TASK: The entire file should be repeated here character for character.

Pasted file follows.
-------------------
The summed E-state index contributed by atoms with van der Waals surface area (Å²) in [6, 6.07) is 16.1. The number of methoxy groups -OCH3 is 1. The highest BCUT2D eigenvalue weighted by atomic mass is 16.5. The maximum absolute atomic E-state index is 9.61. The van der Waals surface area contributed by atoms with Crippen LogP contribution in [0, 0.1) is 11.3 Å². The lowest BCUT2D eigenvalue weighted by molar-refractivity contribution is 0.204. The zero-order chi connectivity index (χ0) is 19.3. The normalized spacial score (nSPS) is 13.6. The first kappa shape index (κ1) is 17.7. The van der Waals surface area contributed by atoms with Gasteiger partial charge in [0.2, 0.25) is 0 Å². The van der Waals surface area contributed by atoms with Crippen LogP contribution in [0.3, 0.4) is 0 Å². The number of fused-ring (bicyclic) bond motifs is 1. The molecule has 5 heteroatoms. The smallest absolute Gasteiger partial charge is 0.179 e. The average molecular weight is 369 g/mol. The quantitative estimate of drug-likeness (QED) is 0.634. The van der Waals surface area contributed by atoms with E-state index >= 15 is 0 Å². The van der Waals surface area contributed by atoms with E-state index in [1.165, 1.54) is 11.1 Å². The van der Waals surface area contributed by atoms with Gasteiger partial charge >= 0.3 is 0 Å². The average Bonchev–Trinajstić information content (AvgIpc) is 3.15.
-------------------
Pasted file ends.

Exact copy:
The summed E-state index contributed by atoms with van der Waals surface area (Å²) in [6, 6.07) is 16.1. The number of methoxy groups -OCH3 is 1. The highest BCUT2D eigenvalue weighted by atomic mass is 16.5. The maximum absolute atomic E-state index is 9.61. The van der Waals surface area contributed by atoms with Crippen LogP contribution in [0, 0.1) is 11.3 Å². The lowest BCUT2D eigenvalue weighted by molar-refractivity contribution is 0.204. The zero-order chi connectivity index (χ0) is 19.3. The normalized spacial score (nSPS) is 13.6. The first kappa shape index (κ1) is 17.7. The van der Waals surface area contributed by atoms with Gasteiger partial charge in [0.2, 0.25) is 0 Å². The van der Waals surface area contributed by atoms with Crippen LogP contribution in [0.3, 0.4) is 0 Å². The number of fused-ring (bicyclic) bond motifs is 1. The molecule has 5 heteroatoms. The smallest absolute Gasteiger partial charge is 0.179 e. The average molecular weight is 369 g/mol. The quantitative estimate of drug-likeness (QED) is 0.634. The van der Waals surface area contributed by atoms with E-state index >= 15 is 0 Å². The van der Waals surface area contributed by atoms with E-state index in [1.165, 1.54) is 11.1 Å². The van der Waals surface area contributed by atoms with Gasteiger partial charge >= 0.3 is 0 Å². The average Bonchev–Trinajstić information content (AvgIpc) is 3.15.